BALLET DE FRANCE PRESENTS ‘MIDSUMMER NIGHT’S DREAM’
Although more linear in structure and classical in vocabulary than his “Romeo and Juliet,” Gray Veredon’s “A Midsummer Night’s Dream” will never be confused with any other choreographer’s adaptation of Shakespeare’s comedy.
Danced by Ballet de France at Ambassador Auditorium on Sunday afternoon, Veredon’s ambitious, uneven, anti-Romantic “Dream” had novelty aplenty: a green-haired Oberon, a cigarette-smoking Puck, a Peter Quince who carried a ghetto-blaster, a parodistic wedding ensemble of surly males and silly females, plus lots of Mendelssohn rearranged for what sounded like electronic kazoo.
Beyond such innovations--and the disappointments of a dimly lit, indifferently danced production--Veredon’s purpose seemed serious and intriguing: “Dream” as a dance-drama about male control.
Thus, his Oberon attempted to subdue Titania in the most brutal, humiliating manner--never more obviously than in a gymnastic pas de deux set to the “Nocturne”--while young Lysander and Demetrius nearly tore their women apart in attempting to possess them.
Unfortunately, Veredon’s manic, acrobatic classicism needed a breed of daredevil-dancer in short supply at Ballet de France. Elisabeth Amiel coped well with the risky fouettes into splits into floor rolling demanded of Titania. Henrikki Heikkila remained untaxed by Oberon’s ceaseless weight-lifting maneuvers. David Astie threw himself off high heels into spectacular falls as Flute/Thisbe.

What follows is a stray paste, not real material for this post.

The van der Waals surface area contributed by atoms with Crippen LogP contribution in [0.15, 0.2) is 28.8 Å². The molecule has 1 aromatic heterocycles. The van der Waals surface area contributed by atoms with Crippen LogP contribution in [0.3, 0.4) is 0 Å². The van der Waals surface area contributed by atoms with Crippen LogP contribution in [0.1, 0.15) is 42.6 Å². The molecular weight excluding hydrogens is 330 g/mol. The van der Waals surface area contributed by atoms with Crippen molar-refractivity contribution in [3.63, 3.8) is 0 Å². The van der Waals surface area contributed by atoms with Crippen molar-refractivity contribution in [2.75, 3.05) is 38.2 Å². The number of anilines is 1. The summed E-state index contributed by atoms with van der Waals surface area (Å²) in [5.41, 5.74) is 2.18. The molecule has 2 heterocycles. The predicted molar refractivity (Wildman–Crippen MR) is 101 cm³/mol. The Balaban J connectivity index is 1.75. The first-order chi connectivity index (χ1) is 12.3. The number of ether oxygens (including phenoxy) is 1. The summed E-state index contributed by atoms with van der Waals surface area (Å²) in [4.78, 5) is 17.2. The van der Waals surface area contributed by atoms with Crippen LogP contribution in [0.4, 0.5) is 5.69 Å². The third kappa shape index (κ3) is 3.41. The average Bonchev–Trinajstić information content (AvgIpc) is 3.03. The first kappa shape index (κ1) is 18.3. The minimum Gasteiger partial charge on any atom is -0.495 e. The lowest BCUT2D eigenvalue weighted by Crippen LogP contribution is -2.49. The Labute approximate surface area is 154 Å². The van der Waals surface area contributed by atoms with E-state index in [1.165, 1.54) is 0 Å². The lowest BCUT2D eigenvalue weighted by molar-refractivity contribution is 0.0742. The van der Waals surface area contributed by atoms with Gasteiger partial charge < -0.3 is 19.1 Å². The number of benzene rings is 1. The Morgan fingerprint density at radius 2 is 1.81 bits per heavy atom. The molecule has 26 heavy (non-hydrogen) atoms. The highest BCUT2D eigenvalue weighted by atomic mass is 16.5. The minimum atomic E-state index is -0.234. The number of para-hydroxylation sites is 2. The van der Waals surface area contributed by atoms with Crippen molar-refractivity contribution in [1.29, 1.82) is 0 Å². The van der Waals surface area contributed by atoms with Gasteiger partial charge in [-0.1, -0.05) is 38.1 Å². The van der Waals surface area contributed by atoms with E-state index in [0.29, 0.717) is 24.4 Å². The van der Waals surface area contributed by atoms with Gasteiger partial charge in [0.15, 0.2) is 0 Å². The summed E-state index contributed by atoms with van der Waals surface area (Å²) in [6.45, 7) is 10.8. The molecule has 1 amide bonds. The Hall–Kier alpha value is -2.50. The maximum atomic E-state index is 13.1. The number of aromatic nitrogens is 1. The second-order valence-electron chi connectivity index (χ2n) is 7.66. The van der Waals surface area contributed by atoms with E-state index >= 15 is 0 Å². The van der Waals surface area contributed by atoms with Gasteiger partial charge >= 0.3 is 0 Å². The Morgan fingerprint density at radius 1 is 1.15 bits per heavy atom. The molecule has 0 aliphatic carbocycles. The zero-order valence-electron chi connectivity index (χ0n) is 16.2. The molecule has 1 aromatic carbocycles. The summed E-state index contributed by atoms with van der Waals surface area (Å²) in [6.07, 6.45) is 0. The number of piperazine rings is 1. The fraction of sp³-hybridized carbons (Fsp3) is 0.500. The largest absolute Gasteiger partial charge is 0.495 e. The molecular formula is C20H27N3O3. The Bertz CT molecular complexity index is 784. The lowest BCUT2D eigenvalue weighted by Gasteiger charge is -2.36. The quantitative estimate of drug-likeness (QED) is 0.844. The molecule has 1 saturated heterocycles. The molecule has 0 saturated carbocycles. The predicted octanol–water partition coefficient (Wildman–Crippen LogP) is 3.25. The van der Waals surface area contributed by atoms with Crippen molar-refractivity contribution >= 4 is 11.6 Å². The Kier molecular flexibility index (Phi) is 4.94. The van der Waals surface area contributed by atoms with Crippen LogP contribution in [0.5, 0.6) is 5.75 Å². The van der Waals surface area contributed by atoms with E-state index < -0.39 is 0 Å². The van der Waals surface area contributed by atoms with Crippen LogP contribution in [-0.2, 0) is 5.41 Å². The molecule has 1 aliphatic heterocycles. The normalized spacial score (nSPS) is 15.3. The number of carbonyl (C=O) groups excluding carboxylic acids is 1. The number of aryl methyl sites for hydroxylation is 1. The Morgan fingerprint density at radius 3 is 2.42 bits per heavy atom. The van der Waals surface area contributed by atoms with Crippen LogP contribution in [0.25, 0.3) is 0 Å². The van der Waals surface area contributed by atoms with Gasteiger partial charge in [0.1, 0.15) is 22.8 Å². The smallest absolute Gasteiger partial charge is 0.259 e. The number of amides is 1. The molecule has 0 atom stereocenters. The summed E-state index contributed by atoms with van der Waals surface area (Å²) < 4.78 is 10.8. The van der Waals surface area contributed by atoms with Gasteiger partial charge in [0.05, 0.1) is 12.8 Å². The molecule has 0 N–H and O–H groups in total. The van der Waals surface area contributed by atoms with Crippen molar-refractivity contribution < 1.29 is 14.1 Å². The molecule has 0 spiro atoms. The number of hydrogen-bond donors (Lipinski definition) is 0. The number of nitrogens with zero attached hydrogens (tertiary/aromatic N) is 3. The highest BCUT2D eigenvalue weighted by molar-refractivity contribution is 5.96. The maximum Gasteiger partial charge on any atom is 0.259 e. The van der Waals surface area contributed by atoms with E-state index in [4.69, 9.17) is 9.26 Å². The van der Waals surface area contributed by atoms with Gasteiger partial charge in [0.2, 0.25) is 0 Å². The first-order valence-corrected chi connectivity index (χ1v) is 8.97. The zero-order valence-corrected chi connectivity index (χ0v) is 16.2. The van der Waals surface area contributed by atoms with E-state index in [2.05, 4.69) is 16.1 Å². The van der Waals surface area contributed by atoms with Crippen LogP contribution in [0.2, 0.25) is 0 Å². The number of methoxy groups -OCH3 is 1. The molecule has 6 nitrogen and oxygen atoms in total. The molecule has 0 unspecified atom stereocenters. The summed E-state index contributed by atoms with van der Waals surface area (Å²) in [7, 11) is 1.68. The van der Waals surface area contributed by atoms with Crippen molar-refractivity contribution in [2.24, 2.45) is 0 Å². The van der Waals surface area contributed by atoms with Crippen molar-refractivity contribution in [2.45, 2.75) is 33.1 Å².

But only Eric Languet as Puck had enough force, virtuosity and sheer Gallic insouciance to make Veredon’s “Dream” seem as viable as more conventional versions. Although the technical brilliance and personal edge of Languet’s dancing would be notable in any company anywhere, with Ballet de France they appeared utterly miraculous.
It's a date
Get our L.A. Goes Out newsletter, with the week's best events, to help you explore and experience our city.
You may occasionally receive promotional content from the Los Angeles Times.